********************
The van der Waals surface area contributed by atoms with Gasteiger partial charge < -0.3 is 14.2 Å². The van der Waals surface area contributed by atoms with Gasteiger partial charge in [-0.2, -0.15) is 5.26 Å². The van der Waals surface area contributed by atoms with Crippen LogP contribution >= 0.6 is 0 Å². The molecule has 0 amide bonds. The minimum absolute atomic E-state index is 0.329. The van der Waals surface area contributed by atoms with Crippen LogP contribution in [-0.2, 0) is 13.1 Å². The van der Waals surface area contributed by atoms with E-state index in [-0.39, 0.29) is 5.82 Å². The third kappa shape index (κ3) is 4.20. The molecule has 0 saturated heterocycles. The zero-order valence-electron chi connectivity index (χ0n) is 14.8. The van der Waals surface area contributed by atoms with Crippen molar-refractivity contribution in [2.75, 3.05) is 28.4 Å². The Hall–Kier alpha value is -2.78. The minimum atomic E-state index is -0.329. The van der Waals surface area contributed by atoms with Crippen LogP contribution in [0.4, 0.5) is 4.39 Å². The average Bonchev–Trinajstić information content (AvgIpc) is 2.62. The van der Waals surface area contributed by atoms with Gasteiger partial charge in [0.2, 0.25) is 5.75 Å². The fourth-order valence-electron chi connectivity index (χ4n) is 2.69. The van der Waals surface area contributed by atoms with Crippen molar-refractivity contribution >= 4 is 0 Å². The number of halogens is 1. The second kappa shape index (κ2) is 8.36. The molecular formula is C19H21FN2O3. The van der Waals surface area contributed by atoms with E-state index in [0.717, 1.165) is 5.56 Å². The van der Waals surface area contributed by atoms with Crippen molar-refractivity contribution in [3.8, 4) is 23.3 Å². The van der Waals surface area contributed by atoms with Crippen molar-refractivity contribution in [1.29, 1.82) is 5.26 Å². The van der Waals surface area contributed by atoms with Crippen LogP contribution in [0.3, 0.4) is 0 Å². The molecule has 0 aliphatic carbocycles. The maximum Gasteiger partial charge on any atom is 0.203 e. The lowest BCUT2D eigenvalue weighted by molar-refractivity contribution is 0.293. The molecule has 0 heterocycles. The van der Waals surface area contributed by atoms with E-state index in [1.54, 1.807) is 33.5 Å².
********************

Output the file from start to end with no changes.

The van der Waals surface area contributed by atoms with Gasteiger partial charge < -0.3 is 14.2 Å². The van der Waals surface area contributed by atoms with Gasteiger partial charge in [-0.2, -0.15) is 5.26 Å². The van der Waals surface area contributed by atoms with Crippen LogP contribution >= 0.6 is 0 Å². The molecule has 0 amide bonds. The minimum absolute atomic E-state index is 0.329. The van der Waals surface area contributed by atoms with Crippen LogP contribution in [-0.2, 0) is 13.1 Å². The van der Waals surface area contributed by atoms with E-state index in [-0.39, 0.29) is 5.82 Å². The third kappa shape index (κ3) is 4.20. The molecule has 0 saturated heterocycles. The zero-order valence-electron chi connectivity index (χ0n) is 14.8. The van der Waals surface area contributed by atoms with Crippen molar-refractivity contribution in [2.75, 3.05) is 28.4 Å². The Hall–Kier alpha value is -2.78. The minimum atomic E-state index is -0.329. The van der Waals surface area contributed by atoms with Crippen LogP contribution in [0.4, 0.5) is 4.39 Å². The average Bonchev–Trinajstić information content (AvgIpc) is 2.62. The van der Waals surface area contributed by atoms with Gasteiger partial charge in [0.2, 0.25) is 5.75 Å². The fourth-order valence-electron chi connectivity index (χ4n) is 2.69. The van der Waals surface area contributed by atoms with Crippen molar-refractivity contribution >= 4 is 0 Å². The number of halogens is 1. The second kappa shape index (κ2) is 8.36. The molecular formula is C19H21FN2O3. The van der Waals surface area contributed by atoms with E-state index in [0.717, 1.165) is 5.56 Å². The van der Waals surface area contributed by atoms with Crippen molar-refractivity contribution in [3.8, 4) is 23.3 Å². The van der Waals surface area contributed by atoms with Crippen molar-refractivity contribution in [1.29, 1.82) is 5.26 Å². The van der Waals surface area contributed by atoms with Crippen LogP contribution in [0.3, 0.4) is 0 Å². The molecule has 0 aliphatic carbocycles. The maximum Gasteiger partial charge on any atom is 0.203 e. The lowest BCUT2D eigenvalue weighted by molar-refractivity contribution is 0.293. The molecule has 0 heterocycles. The van der Waals surface area contributed by atoms with E-state index in [1.54, 1.807) is 33.5 Å².